Because good grub never gets old
The busy streets of India’s main cities have been teeming with amazing street food stalls for centuries. Many sprouted up to feed the thousands of local workers who needed something quick, cheap, healthy and filling to get them through the day. And we’re not talking meal deals here. We mean slow-cooked, flavour-filled curries and delicious freshly made breads and pancakes to eat with them. All incorporate fresh vegetables along with pulses, and sometimes even meat, all bound in a thick ‘gravy’ made from aromatic herbs and freshly ground spice blends.
How lucky for us then that this is exactly the sort of authentic food Indian Tiffin Room specialise in. Thanks to their team of expert chefs, Manchester can now experience some of the various regional dishes popular in particular parts of India; dosa pancakes, a thali selection, an array of chaats, or savoury snacks, charcoal grilled kebabs and even Indo-Chinese dishes representing a culinary joining of cultures thanks to the spice trail.
What’s more, each of the dishes has a story. Here is a little background on two of Indian Tiffin Room’s most popular dishes.
Simply put, this is a fast food dish of thick, fragrant vegetable curry served with a soft white roll. It is thought to be the most popular street food dish found on the streets of Mumbai and Hyderabad and is the result of a mixture of several cultures over the decades.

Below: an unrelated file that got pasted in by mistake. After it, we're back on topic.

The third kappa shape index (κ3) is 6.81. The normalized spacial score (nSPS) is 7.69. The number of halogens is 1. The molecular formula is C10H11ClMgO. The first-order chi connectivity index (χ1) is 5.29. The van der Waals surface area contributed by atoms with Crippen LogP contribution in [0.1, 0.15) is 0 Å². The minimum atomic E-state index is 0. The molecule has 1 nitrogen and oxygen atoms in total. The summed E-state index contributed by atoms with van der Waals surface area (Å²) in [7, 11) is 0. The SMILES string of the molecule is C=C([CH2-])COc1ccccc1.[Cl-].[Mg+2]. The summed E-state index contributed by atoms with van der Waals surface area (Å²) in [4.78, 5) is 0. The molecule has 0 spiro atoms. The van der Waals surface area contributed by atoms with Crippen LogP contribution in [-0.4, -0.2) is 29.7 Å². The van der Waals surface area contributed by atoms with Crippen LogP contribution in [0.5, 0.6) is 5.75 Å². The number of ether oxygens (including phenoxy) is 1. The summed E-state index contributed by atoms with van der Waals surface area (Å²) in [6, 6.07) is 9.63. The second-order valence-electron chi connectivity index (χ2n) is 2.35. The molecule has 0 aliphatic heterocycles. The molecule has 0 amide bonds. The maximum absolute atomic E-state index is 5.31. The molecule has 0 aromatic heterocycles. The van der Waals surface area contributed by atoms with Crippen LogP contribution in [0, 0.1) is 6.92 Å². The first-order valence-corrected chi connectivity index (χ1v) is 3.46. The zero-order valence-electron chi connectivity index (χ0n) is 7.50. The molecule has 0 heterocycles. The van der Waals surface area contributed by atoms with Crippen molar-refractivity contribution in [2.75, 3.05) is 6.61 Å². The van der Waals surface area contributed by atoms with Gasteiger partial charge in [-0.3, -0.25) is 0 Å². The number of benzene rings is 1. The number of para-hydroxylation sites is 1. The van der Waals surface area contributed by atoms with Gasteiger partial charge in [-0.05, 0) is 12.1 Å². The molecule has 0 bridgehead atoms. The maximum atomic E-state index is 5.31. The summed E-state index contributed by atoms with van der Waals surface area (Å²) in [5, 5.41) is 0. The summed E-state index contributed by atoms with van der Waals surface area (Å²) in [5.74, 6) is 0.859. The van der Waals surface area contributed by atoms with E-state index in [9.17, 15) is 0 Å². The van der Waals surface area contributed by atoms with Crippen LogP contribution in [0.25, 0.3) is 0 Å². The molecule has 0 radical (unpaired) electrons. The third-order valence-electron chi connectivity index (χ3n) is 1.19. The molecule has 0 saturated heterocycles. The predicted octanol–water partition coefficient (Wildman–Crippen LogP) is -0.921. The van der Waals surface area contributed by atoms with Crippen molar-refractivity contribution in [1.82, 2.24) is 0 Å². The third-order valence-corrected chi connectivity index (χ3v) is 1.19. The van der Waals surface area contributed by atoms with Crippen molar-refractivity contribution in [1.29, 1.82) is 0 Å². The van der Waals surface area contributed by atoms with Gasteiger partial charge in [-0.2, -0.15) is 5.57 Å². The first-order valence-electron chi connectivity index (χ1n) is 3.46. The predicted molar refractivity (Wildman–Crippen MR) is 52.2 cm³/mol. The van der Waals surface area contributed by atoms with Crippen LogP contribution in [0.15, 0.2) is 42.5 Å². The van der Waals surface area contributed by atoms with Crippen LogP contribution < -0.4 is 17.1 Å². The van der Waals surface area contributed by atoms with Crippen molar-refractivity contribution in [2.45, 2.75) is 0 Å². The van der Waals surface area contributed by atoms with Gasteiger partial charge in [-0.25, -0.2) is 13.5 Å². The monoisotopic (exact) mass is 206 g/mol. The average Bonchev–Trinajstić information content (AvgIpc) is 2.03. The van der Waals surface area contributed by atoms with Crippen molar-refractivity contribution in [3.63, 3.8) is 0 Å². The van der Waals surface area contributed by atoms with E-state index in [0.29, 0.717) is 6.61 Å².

It is thought to have originated in the Irani Restaurants of Mumbai around the era of the British Empire and then spread in popularity. The hundreds of factory workers, most of who were vegetarian, needed something hearty and filling at lunchtime, so cooks would mash vegetables in curried stock and serve it with a bread loaf. Due to India’s heavy Portuguese influence (even chillies originally came from Portugal) they mostly used pao, but now any soft white bread bun will do.
Pav Bhaji is now available at Indian Tiffin Room as part of their street food starter and grazing menu.
Goat keema pav
Keema translates as minced meat and originates from the Turkish word ‘kiyma. It is a typical street food dish of Nawabi cuisine, in northern India, and can be traced back as far as the seventeenth century. It’s a popular dish everywhere nowadays, but no-one makes it quite like Indian Tiffin Room, who use goat meat to impart a subtly unique flavour.
Theirs starts with a base of chopped onions and juicy tomatoes, followed by a blend of ground spices and mince, garnished with lemon juice and fresh pomegranate seeds. Just scoop it all up with the delicious squashy bun.